Steve Wozniak may have co-founded Apple, but it was his notorious “US Festival” that makes him one of the greatest rock promoters of our time. First held during Memorial Day weekend in 1982 at the Glen Helen Regional Park outside of Los Angeles, the US Festival (or “Unite us in Song”) was a hopeful outlook toward the coming future and a departure from the “Me Decade” that was the 1970s.
At the time, “Woz” was on leave from Apple after surviving a plane crash that left him unable to create new memories for half a year. Hoping to put together the “Super Bowl of Rock Parties” with a lineup of the best acts in rock music, Wozniak teamed up with heavy-hitter San Francisco promoter Bill Graham to help with the booking. Acts like The Police, Talking Heads, The B52s, Oingo Boingo, Tom Petty and the Heartbreakers, Pat Benatar, Fleetwood Mac, and Jackson Browne all performed over three days. In addition to music, the festival was to feature the latest technological and scientific innovations at an on-site expo, while satellites linked attendees with those watching in the Soviet Union. The US Festival was also the first music event in history to use jumbo screens for unobstructed views.
High ticket prices ($37.50 for three days) and 112-degree heat made the inaugural US Festival a commercial flop. Dedicated to his vision, Wozniak was quick to begin working on his second US Festival, held over Memorial Day weekend in 1983. This time around, Colorado promoter Barry Fey assisted with the booking and they separated each day by genre: New Wave, Heavy Metal, and Rock. The biggest draw of the festival was Heavy Metal Day and its headliner Van Halen, with a record-setting 375,000 tickets sold. Motley Crüe’s Vince Neil referred to it as “The day new wave died and rock ‘n’ roll took over.”
Van Halen set another world record at the US Festival: “highest amount paid to an act for a single performance.” The Guinness World Book of Records even had to invent a new category in order to include them in the 1984 edition. The group was originally intended to make $1 million on the gig, but upon finding out that the late lineup addition of David Bowie also cost $1 million, Van Halen demanded $500,000 more or they weren’t going to perform. Wozniak agreed, in part due to a favored-nation clause in their contract that stated they were to be paid more than any other act at the festival. Van Halen arrived to their set three hours late and completely obliterated. David Lee Roth was so drunk that he could barely recite the lyrics to the band’s songs.
Read what promoter Barry Fey had to say about Van Halen’s fee increase (courtesy of the OC Register):
“The festival was completely booked,” Fey recalls, “and Van Halen had a favored-nation clause in their contract that said no one could get more than them – and they were getting $1 million. Then Steve came to me and said, ‘God, Barry, I really love David Bowie.’ I say, ‘Steve, there’s no room. Let’s put this to bed.’ And he says, ‘Well, I really do love David … could you try? It is my money and my festival.’” So Fey called Bowie, who was then touring Europe a month after the release of his blockbuster album Let’s Dance. He would return that August for two sold-out shows at Angel Stadium. “David tells me: ‘We’ll have to interrupt our tour and charter a 747 to bring our equipment and get it right back again.’ So I went to Steve: ‘David’s gonna cost you a million and a half, but it’s gonna cost you an extra half a million for Van Halen.’ He just shrugged his shoulders: ‘So?’ The addition of Bowie ultimately cost $2 million.”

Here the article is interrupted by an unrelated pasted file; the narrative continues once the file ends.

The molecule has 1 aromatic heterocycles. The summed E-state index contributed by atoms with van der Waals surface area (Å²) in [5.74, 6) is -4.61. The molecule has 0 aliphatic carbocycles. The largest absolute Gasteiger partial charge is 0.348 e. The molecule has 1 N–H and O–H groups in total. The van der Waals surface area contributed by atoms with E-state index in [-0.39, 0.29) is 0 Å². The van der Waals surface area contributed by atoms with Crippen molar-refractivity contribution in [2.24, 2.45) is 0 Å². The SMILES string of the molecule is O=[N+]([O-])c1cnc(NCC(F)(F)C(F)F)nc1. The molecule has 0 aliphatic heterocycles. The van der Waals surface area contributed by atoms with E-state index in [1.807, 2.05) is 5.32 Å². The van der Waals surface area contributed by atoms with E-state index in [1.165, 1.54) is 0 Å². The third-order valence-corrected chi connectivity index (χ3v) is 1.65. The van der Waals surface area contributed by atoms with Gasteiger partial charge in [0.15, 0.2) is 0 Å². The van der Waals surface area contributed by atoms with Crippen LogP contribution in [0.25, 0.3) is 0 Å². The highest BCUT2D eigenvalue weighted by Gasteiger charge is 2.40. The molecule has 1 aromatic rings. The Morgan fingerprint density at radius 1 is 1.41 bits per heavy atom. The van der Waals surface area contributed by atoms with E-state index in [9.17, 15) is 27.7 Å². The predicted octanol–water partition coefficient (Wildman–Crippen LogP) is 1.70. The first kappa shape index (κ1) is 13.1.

Van Halen wasn’t the only problematic headliner at the US Festival. Closing out the first day were guerrilla punk-rockers The Clash, who promised their own political objections to the event. Upon discovering Van Halen’s ludicrous guarantee, band leader Joe Strummer demanded that Wozniak and some of the bigger acts donate a portion of their proceeds to charity. When it was discovered that the ticket price had raised unbeknownst to them, The Clash refused to play unless Apple donated $100,000 to charity. Their guarantee was $500,000.
Two hours after their proposed set time, The Clash finally took the stage. Projected on the screen behind them was a banner that read “THE CLASH NOT FOR SALE.” Their set was intense, sloppy, and there was a perceived hostility between band members and with the crowd. It was believed that this tension arose from a conflicting abandonment of their punk ethos, while accepting such a large festival payout on the wave of success that was 1982’s Combat Rock. Also, they really hated Van Halen. Throughout the set Strummer demanded hostility from a lackluster audience, stating his disgust in an event that was not focused on the future, but rather on commercialization and big profits. He also mentioned that his band wasn’t walking with what they deserved in comparison to the others, to which the fed-up festival organizers retaliated with fury. Soon afterward, The Clash’s check was projected on the big screen, showing the audience that the non-commercial freedom fighters in front of them were walking with an exuberant payment of half a million dollars. After their set, the band got into a physical altercation with security and refused to play an encore.
Four months after the US Festival, guitarist and co-vocalist Mick Jones was kicked out of The Clash. This was his last performance with the band before being replaced by guitarists Nick Sheppard and Vince White. It was also the final performance by Stan Ridgway with Wall of Voodoo. The Clash went on to release one final album Cut the Crap in 1985, before disbanding in early 1986. The US Festival did not return for a third edition in 1984, and it was reported that Wozniak lost $20 million dollars of his own money on the event over two years. Barry Fey regarded it as the “The most expensive backstage pass in history.”
Steve Jobs thought Wozniak was crazy.
More after the jump…